By all accounts, it was an uncharacteristic game for the Aurora Houn' Dawgs.
They recorded just two hits through the first five innings. They played from behind for the majority of the game. Their star pitcher allowed more earned runs than he had over the entire rest of the season as a whole. The most unlikely hitter flexed his muscles for the game-winning home run.
But one thing about last Friday's Class 4 state championship game was uniquely characteristic of this Aurora team: the never say die attitude.
The same team that just weeks ago came back to win the district championship while down to its final strike pulled off a dramatic, come-from-behind win over Lutheran South to claim its first ever state championship title in baseball, fulfilling a year-long goal.
"It's pretty awesome," said senior catcher Kaleb Baker after the game. "We've been wanting this since we got up here last year and lost, so it's relieving in a way."
But relief did not come easily for Baker and the Houn' Dawgs, as the offense went down in order for the first two innings, and the usually lights-out senior ace Zac Shoemaker struggled to work with a tight strike zone. The lefty walked a season-high eight batters, two of which came around to score.
The Lancers drew the first blood in the bottom of the third inning, as the leadoff hitter drew a walk and later scored on a single, as did the third batter of the inning, who reached base on one of six Lutheran South hits on the day.
Another leadoff walk in the fourth inning eventually came around to score against Shoemaker, putting the Dawgs in a 3-0 hole.
The Lancers again put two men on board via the walk in the bottom of the fifth, as Shoemaker's pitch count reached the 105-pitch maximum, forcing Coach James Hoffman to make a call to the bullpen.
In came junior Austin Erickson, who after the game said his mentality was fairly simple even in such a big moment: "Just throw strikes."
And Erickson did just that, earning a strikeout to end the inning after giving up a single.
With the pitching change, the momentum of the game shifted into Aurora's favor as the Houn' Dawgs were down to their final six outs. Junior leadoff hitter Wyatt Sparks drew a walk of his own to start off the sixth inning before a flyout put Aurora down to its last five outs.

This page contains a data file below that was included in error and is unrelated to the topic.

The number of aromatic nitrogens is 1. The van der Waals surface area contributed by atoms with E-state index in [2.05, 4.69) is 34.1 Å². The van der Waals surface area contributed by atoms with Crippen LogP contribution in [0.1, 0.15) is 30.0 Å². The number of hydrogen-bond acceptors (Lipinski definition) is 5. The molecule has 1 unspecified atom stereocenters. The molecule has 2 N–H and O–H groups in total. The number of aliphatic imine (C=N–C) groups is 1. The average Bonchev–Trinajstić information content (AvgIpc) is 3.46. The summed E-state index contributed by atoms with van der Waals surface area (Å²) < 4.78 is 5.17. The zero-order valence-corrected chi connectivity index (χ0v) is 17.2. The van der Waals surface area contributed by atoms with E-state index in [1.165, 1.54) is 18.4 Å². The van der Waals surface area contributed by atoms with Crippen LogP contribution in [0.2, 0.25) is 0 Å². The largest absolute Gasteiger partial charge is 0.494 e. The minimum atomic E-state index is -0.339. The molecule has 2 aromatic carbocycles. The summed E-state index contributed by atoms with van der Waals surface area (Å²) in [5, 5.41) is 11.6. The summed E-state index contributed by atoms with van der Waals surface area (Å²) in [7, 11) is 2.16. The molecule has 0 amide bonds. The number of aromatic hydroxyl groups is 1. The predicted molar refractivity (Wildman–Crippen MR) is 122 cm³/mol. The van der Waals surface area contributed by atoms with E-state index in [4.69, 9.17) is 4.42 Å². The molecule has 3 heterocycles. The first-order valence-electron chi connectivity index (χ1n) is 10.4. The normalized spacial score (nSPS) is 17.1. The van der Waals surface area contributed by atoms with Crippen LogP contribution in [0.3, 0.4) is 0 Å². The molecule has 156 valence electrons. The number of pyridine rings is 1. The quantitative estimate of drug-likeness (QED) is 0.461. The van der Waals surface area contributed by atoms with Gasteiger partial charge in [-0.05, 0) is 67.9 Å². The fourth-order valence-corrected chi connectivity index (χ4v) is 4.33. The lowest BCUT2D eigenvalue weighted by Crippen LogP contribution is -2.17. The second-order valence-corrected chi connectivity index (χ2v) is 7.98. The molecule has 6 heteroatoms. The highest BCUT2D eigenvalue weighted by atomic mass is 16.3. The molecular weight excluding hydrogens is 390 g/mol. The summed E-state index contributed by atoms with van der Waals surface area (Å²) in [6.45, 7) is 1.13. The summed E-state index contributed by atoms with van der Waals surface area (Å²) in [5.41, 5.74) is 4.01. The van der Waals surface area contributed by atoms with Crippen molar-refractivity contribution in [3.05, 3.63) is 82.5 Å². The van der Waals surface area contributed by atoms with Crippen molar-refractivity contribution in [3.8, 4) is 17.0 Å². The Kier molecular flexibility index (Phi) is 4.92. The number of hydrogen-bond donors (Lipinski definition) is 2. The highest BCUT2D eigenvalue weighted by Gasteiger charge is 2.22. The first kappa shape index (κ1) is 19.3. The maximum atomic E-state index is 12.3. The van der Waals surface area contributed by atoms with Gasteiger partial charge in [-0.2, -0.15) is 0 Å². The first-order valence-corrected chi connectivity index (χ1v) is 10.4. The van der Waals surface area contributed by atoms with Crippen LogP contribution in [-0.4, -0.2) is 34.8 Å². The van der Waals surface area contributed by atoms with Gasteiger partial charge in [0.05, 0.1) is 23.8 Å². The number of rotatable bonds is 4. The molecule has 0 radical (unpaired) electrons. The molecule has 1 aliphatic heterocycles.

Then junior Matthew Miller did Matthew Miller things, hitting a moonshot home run over the 30-plus-foot high fence in right field to get the Dawgs back into the game.
"It lifted us up," Erickson said of the home run. "But we were still down; we knew we still had to battle."
And battle the Houn' Dawgs did, as the next batter, sophomore Gage Singer, singled to left field and advanced to second on a single by senior Preston Naylor. A sacrifice fly by Shoemaker sent Singer to third before an RBI single by hot-hitting freshman Ryan Cline brought him home for the tying run.
With the score knotted at 3-3, Erickson and the Aurora defense held off a Lutheran South threat in the bottom of the sixth. After a one-out walk, the Dawgs turned a 4-6-3 double play to end the inning with even more momentum going into the final frame.
Then a most unlikely hero came through like he never dreamed he could.
Junior Miah Fisher came into the Final Four with 19 hits on the season -- 18 of them singles. The 5' 9" outfielder is admittedly not a power hitter, but the number nine batter took the first pitch of the seventh inning and snuck it over the right-centerfield fence to give the Houn' Dawgs the lead in the biggest baseball game in school history.
"I didn't think it was possible for me to do that," Fisher said after the game. But it was possible, and it turned out to be the winning run, though Aurora would add another for insurance just three batters later.
After Fisher's home run, Sparks drew a walk and was advanced to second on a sacrifice bunt by Baker. With Miller at the plate, Sparks moved to third on a wild pitch, scoring on the Lutheran South catcher's errant throw in the attempt to pick him off. With the game at 5-3, Miller flew out and Singer grounded out to send the game to the bottom of the seventh.
Three outs away from a state championship, Erickson and the Houn' Dawgs went back out to the field for one final inning. The junior sat down the first two batters quickly on a flyout and a groundout before giving up a single.
Erickson's "throw strikes" mentality worked to perfection, as the final Lancer batter was caught staring at strike three, ending the game and the season and starting the celebration for Aurora. The Aurora players wasted no time piling on Erickson and Baker in a celebratory dog pile.
"That kind of hurt a bit," said Baker of being at the bottom of his pile of teammates, though that pain was surely nothing compared to the feeling of being a state champion.
"There's no better feeling than being the best team in the state," said Erickson, whose two and a third innings earned him the win.
"I couldn't be more happy for him," said Shoemaker of his teammate.
Although Shoemaker's day did not go exactly the way he likely envisioned it the night before, he summed up the day, his high school career and the Houn' Dawgs' season with one simple phrase:
"It couldn't have ended any better."